Are you who you say you are?Published 8:31am Tuesday, August 20, 2013
Okay, let me get this off my chest – I like the idea of having to show an identification card, one bearing my photo, when exercising my right to vote.
Duck, Cal….here come the arrows aimed at my conservative heart because I support the effort of the Republican-controlled North Carolina General Assembly to pass Voter ID legislation, a bill signed into law last week by Gov. Pat McCrory.
But before you cue-up your first arrow and take aim at me, let me make it perfectly clear that I would have supported Voter ID no matter my political beliefs. Showing an ID, proving who you say you are, to participate in perhaps the most powerful of all American rights just makes good sense.
While the rest of the top-heavy Voter ID bill is most definitely debatable – including the days/hours of early voting and the end of allowing 17-year-olds an opportunity to pre-register – there’s no harm, in my eyes, in showing an ID in order to cast a ballot.
We perform that task already in other venues.
Personally, I’ve whipped out my driver’s license on numerous occasions over the past couple of months. I’ve been asked, and obliged, to show a photo ID when I sold some scrap metal at a local recycling center; and when, due to my recent move to Northampton County, I switched power companies and had to set up a new account with Roanoke Electric. The same thing happened when establishing an account with Northampton County Public Works (signing up for water).
The weekend that Deborah and I moved from Ahoskie to Pinetops, I rented a U-Haul truck from Ace Hardware. Guess what the clerk asked for first – yep, a photo ID.
Go try and write a check for groceries, or to personally pay a bill without having to prove that the name/address on that financial document matches the one on your driver’s license. Nowadays you even have to show a photo ID to purchase certain types of over-the-counter medication.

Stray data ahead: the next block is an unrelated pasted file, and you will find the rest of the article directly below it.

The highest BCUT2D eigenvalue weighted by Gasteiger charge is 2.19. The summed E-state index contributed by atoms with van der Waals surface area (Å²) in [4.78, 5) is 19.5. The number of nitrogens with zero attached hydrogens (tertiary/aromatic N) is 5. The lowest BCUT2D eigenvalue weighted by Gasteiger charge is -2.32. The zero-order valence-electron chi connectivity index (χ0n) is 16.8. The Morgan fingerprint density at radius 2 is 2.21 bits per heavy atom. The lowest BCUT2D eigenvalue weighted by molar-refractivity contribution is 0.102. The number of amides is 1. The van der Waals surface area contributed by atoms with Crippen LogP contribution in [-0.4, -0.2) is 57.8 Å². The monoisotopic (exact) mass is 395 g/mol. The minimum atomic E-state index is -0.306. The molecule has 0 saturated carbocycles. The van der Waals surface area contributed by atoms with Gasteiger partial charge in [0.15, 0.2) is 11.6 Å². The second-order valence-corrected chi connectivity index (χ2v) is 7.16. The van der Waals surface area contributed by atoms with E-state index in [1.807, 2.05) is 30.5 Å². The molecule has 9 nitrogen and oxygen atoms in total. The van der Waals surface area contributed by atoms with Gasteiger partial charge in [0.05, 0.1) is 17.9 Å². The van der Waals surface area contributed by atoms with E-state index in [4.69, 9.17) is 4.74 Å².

Those against Voter ID in North Carolina are basing their opposition on that the legislation will have a disproportionate effect on the black population. The NAACP claims that there are tens of thousands of eligible voters that lack a photo ID card as required by the new law. They point to a study released in January of this year by the State Board of Elections that revealed more than 600,000 registered voters lack an identification card bearing a photo. The Board matched voter registration records against DMV records and found that as many as 612,955 voters could not be matched with a DMV-issued drivers’ license or photo ID card. The General Assembly itself estimated in a note to HB 589, an earlier version of the voter ID law, that between 232,502 and 364,393 voters will lack acceptable photo ID by 2017. These estimates are between 3.6 percent and 5.6 percent of North Carolina’s registered voters.
It appears that those crafting this legislation took that into consideration as the bill allows those without a proper photo ID, such as a North Carolina driver’s license, to obtain a state-issued photo ID from the Department of Motor Vehicles at no charge. If a voter comes to the polls without a photo ID, they can still cast a provisional ballot.
A U.S. passport and various military IDs are also among the acceptable forms of photo identification at the polls.
I guess we all will have to wait-and-see if this new legislation survives the legal challenges. I can live with whatever a judge decides as best, but I can’t see this entire legislative package being overturned simply due to the photo ID portion of its language. That’s the easiest, and most sensible, part…..safeguarding the most precious of all rights.
Cal Bryant is Editor of Roanoke-Chowan Publications. He can be contacted by email at email@example.com or by phone at 252-332-7207.